As the cheese and crackers got packed away and last sips of wine were savored, three leaders were already on their way up parallel chimney lines on Big Slab Pinnacle. They trailed 50-foot chunks of skinny rope (Smoke called it his “string”), the only piece of climbing gear we carried. We revived simple mountaineering practices of the past, with old-school bowline-on-a-coil tie-ins for followers, while belaying without hardware by simply being seated securely in a hollow in the rock, just to stop a slip.
Older climbers knew a joy in robust movement that we moderns, chasing mere difficulty, have sometimes forgotten. Classical mountaineers, struggling to summit ever more challenging peaks, kept pushing the difficulty of climbing right on up into fully fifth class moves. Legendary then, long before the rope was introduced to climbing, their exploits are now largely overlooked.
Take Paul Pruess. A hundred years ago his bold solos defined what was possible. A video of a modern repeat of one of his routes, climbing a thousand-foot tower of limestone in Italy’s Dolomites, conveys the quality of his climbing.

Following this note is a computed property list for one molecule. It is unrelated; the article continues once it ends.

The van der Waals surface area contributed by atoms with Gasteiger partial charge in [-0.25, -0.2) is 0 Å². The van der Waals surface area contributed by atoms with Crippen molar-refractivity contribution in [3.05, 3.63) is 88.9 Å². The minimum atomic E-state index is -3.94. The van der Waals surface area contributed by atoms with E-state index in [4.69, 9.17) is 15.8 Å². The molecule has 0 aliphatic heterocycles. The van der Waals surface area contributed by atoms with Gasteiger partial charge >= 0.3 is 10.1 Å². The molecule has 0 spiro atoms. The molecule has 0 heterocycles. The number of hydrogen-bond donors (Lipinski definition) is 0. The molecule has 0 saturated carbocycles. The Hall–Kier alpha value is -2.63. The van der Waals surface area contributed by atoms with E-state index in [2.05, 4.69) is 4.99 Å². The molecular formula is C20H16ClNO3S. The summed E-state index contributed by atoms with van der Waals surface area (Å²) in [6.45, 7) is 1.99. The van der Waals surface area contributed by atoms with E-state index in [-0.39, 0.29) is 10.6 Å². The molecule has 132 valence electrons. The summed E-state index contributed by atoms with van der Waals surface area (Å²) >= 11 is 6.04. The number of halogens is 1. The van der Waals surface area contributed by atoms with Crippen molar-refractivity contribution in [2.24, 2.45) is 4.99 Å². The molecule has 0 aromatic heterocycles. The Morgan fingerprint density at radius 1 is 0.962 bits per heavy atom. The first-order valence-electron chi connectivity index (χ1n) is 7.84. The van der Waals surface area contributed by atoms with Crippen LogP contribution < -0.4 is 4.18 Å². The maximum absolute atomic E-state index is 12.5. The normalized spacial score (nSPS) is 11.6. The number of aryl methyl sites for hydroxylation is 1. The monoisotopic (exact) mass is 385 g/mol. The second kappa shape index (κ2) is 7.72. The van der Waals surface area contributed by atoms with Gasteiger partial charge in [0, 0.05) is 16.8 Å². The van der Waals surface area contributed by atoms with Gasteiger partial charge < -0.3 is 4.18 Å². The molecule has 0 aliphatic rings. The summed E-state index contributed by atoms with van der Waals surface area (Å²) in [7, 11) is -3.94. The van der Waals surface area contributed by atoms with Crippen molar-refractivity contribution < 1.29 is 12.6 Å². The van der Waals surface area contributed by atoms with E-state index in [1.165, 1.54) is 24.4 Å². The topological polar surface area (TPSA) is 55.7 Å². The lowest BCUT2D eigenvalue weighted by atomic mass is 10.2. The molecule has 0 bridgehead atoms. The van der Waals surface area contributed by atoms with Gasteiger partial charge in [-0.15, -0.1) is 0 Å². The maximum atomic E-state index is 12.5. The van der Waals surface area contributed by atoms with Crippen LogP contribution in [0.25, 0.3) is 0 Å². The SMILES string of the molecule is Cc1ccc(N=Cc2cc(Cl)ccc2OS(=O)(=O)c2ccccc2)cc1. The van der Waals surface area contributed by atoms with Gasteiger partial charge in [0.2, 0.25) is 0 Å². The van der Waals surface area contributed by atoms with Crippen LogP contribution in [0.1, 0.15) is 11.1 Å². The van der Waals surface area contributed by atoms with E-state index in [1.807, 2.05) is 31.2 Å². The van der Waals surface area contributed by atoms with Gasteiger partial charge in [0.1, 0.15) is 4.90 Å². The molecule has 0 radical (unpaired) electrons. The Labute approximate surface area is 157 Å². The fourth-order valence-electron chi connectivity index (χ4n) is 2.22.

Or we could look back to ancient China. The poetry in Smoke’s library led me to Han Shan, a seventh-century “mountain madman” whose exploits among the misty towers that practically define Chinese scrolls helped give birth to Zen. An elusive character, he lived in caves among the cliffs of Cold Mountain and left his poems scrawled on the cliffs. He wrote,
The path to Han-Shan’s place is laughable,
Converging gorges – hard to trace their twists
Jumbled cliffs – unbelievably rugged
In the greater scheme of things, of course, climbing is laughable. But then we are primates; it’s in our blood.
See? This venerable tradition is the wellspring of Smoke’s mild mountaineering, of the grand climbing lineage he’s carried onto his Rock Course. Too bold to be silly, too admirably stout to be dismissed as scrambling. But the proof is in the climbing. I’d call it noble, even, though in truth, its sheer sweaty reality has a groveling quality that keeps it refreshingly honest. Smoke’s Rock Course, after all, reminds us of being in the world with full immediacy. How about it?